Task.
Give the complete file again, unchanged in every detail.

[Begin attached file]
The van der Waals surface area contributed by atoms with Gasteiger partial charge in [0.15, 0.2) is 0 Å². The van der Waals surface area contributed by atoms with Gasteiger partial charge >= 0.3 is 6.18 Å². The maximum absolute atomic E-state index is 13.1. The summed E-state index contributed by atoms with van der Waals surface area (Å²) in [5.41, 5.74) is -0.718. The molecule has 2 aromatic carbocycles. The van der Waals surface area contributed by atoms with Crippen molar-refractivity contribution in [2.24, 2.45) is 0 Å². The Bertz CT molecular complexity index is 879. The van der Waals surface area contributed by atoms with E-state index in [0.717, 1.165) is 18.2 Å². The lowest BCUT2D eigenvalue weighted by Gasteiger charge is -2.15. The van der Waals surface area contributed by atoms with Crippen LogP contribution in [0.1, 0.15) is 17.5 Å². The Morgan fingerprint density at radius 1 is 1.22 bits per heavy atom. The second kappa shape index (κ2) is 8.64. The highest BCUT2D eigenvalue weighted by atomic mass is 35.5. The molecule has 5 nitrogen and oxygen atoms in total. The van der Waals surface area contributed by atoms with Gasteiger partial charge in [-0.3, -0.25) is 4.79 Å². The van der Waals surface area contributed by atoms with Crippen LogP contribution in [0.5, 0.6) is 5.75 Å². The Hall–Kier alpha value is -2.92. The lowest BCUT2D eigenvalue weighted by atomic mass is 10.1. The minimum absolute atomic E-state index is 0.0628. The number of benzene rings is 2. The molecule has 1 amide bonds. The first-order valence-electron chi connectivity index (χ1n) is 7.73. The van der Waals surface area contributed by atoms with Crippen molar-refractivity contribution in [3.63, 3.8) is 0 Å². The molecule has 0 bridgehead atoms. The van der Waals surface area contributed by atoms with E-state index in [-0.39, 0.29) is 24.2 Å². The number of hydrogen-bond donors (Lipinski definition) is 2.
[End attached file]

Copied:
The van der Waals surface area contributed by atoms with Gasteiger partial charge in [0.15, 0.2) is 0 Å². The van der Waals surface area contributed by atoms with Gasteiger partial charge >= 0.3 is 6.18 Å². The maximum absolute atomic E-state index is 13.1. The summed E-state index contributed by atoms with van der Waals surface area (Å²) in [5.41, 5.74) is -0.718. The molecule has 2 aromatic carbocycles. The van der Waals surface area contributed by atoms with Crippen molar-refractivity contribution in [2.24, 2.45) is 0 Å². The Bertz CT molecular complexity index is 879. The van der Waals surface area contributed by atoms with E-state index in [0.717, 1.165) is 18.2 Å². The lowest BCUT2D eigenvalue weighted by Gasteiger charge is -2.15. The van der Waals surface area contributed by atoms with Crippen LogP contribution in [0.1, 0.15) is 17.5 Å². The Morgan fingerprint density at radius 1 is 1.22 bits per heavy atom. The second kappa shape index (κ2) is 8.64. The highest BCUT2D eigenvalue weighted by atomic mass is 35.5. The molecule has 5 nitrogen and oxygen atoms in total. The van der Waals surface area contributed by atoms with Gasteiger partial charge in [-0.3, -0.25) is 4.79 Å². The van der Waals surface area contributed by atoms with Crippen LogP contribution in [0.5, 0.6) is 5.75 Å². The Hall–Kier alpha value is -2.92. The lowest BCUT2D eigenvalue weighted by atomic mass is 10.1. The minimum absolute atomic E-state index is 0.0628. The number of benzene rings is 2. The molecule has 1 amide bonds. The first-order valence-electron chi connectivity index (χ1n) is 7.73. The van der Waals surface area contributed by atoms with Crippen molar-refractivity contribution in [3.63, 3.8) is 0 Å². The molecule has 0 bridgehead atoms. The van der Waals surface area contributed by atoms with E-state index in [-0.39, 0.29) is 24.2 Å². The number of hydrogen-bond donors (Lipinski definition) is 2.